Aviation, the legacy and future of space flight, the Cold War, science and the delicate art of writing as a husband-and-wife team may seem like a lot of cargo to pack into one place.
scholars have done it in a new blog they’ve christened
“We recognize that we’re definitely casting a fairly broad net with the mission statement. That’s one of the things you can do with a blog and the Internet,” says Douglas Dechow, Ph.D., associate librarian at
and co-creator of the the blog with his wife, Anna Leahy, Ph.D., associate professor, Wilkinson College, Department of English, and director of
The blog, built on the WordPress platform, launched last week with a post about the couple’s nostalgic return this summer to the National Air and Space Museum, the site of their first outing as young post-grads at the University of Maryland. Even then the poet and the scientist – Dechow is a former research computer scientist – were passionate about aviation and space-related topics.
Within weeks of that first visit, Leahy began her MFA in poetry and started building a body of work that often uses the language and metaphors of aviation and science. Her poetry collection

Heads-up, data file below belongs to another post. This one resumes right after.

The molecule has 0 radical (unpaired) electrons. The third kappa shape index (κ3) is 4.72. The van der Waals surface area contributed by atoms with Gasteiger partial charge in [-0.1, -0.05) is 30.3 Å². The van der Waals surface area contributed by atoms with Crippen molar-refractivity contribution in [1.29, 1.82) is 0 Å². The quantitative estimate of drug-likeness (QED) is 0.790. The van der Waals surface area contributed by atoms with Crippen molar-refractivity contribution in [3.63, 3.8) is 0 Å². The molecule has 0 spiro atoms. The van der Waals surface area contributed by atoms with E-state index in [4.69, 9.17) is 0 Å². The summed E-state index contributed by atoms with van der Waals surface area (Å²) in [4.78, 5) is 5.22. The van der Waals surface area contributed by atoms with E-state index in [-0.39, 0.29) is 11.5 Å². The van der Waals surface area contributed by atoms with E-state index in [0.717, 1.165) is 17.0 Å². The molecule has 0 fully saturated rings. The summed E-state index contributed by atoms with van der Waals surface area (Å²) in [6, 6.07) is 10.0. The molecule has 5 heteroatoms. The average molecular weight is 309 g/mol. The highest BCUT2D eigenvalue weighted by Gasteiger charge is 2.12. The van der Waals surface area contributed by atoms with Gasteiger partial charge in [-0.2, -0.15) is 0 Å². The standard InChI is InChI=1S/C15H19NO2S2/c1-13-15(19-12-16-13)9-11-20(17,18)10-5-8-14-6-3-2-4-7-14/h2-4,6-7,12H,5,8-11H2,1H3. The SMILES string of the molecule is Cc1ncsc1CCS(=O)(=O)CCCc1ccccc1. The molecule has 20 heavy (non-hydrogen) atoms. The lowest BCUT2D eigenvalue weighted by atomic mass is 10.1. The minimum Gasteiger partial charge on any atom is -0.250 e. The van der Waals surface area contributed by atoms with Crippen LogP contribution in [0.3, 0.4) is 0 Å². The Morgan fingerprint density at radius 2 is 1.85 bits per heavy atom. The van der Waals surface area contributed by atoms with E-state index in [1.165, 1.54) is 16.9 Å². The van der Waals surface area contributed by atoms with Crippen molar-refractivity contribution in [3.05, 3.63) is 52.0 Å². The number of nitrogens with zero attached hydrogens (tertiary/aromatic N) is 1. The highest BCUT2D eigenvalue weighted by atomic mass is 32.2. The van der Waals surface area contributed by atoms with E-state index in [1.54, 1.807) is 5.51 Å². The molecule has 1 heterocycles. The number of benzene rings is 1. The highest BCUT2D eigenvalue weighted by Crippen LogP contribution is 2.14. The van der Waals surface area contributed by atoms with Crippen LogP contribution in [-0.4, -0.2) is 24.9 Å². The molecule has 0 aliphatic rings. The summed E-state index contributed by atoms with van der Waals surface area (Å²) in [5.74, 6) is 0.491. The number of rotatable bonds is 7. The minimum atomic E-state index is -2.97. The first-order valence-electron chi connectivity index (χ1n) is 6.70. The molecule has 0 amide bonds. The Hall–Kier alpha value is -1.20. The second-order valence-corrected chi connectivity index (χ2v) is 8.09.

Constituents of Matter
won the Wick Poetry Prize. Dechow soon went to work at the NASA Center for AeroSpace Information (CASI). Since then they’ve collaborated on academic articles and presentations on representations of World War II in aviation museums. And Dechow is managing the application process and paperwork for Leatherby to acquire space shuttle artifacts. (The seeds for a special collection were planted last spring, when Roger M. Boisjoly, the engineer who detected the O-Ring flaws that caused the 1985 Challenger disaster, donated his papers to the library.)
With Lofty Ambitions, the thread continues.
“One of the things that I hope the blog can accomplish is to — in its own small way — continue to memorialize the remarkable past achievements of the manned space flight and to help promote its future,” Dechow says.
But the two hope to enter the mainstream with the blog, offering viewpoints of both a scientist and an artist but without the parameters of academic writing.
“We’re trying to extend our research and widen our scope and hopefully this will fuel interest in these topics. … I already experiment in different modes and genres and this is just one more way to do that,” Leahy said.
The couple are also optimistic that they live in the perfect place and time for this new venture. Aerospace was one of Southern California’s defining industries, and, yes, they plan to post lots of photos from their visits to local aviation museums and historic sites, as they tell the story of this aviation legacy. But with the White House’s recent unveiling of its new National Space Policy and the shuttle program’s impending retirement, Lofty Ambitions’ timing is also unique, Leahy says.
“We don’t know what’s next for manned space flight, so indeed it’s a time for conversation,” she says.
And time, perhaps, for new poetry and thinking about what that “final frontier” will look like for the next generation.
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